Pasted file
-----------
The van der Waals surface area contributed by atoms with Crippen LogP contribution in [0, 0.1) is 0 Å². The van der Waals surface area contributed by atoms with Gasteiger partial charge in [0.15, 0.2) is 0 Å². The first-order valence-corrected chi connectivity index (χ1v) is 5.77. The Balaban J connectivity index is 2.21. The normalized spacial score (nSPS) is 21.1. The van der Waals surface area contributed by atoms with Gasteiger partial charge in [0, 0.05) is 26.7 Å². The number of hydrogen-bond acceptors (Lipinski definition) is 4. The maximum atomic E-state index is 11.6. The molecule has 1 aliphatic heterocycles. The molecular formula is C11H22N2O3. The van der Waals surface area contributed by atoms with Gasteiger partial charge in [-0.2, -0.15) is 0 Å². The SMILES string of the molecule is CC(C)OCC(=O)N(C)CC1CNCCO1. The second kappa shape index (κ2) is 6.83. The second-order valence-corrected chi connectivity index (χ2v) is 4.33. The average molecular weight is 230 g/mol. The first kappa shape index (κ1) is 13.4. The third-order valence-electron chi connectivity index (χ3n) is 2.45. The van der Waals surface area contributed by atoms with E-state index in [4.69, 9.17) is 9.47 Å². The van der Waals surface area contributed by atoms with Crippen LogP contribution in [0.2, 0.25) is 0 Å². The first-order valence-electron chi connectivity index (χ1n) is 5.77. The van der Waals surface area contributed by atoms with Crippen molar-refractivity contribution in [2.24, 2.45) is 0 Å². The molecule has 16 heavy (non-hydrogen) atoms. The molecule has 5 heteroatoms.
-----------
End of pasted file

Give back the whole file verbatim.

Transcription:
The van der Waals surface area contributed by atoms with Crippen LogP contribution in [0, 0.1) is 0 Å². The van der Waals surface area contributed by atoms with Gasteiger partial charge in [0.15, 0.2) is 0 Å². The first-order valence-corrected chi connectivity index (χ1v) is 5.77. The Balaban J connectivity index is 2.21. The normalized spacial score (nSPS) is 21.1. The van der Waals surface area contributed by atoms with Gasteiger partial charge in [0, 0.05) is 26.7 Å². The number of hydrogen-bond acceptors (Lipinski definition) is 4. The maximum atomic E-state index is 11.6. The molecule has 1 aliphatic heterocycles. The molecular formula is C11H22N2O3. The van der Waals surface area contributed by atoms with Gasteiger partial charge in [-0.2, -0.15) is 0 Å². The SMILES string of the molecule is CC(C)OCC(=O)N(C)CC1CNCCO1. The second kappa shape index (κ2) is 6.83. The second-order valence-corrected chi connectivity index (χ2v) is 4.33. The average molecular weight is 230 g/mol. The first kappa shape index (κ1) is 13.4. The third-order valence-electron chi connectivity index (χ3n) is 2.45. The van der Waals surface area contributed by atoms with E-state index in [4.69, 9.17) is 9.47 Å². The van der Waals surface area contributed by atoms with Crippen LogP contribution in [0.2, 0.25) is 0 Å². The first-order valence-electron chi connectivity index (χ1n) is 5.77. The van der Waals surface area contributed by atoms with Crippen molar-refractivity contribution in [2.24, 2.45) is 0 Å². The molecule has 16 heavy (non-hydrogen) atoms. The molecule has 5 heteroatoms.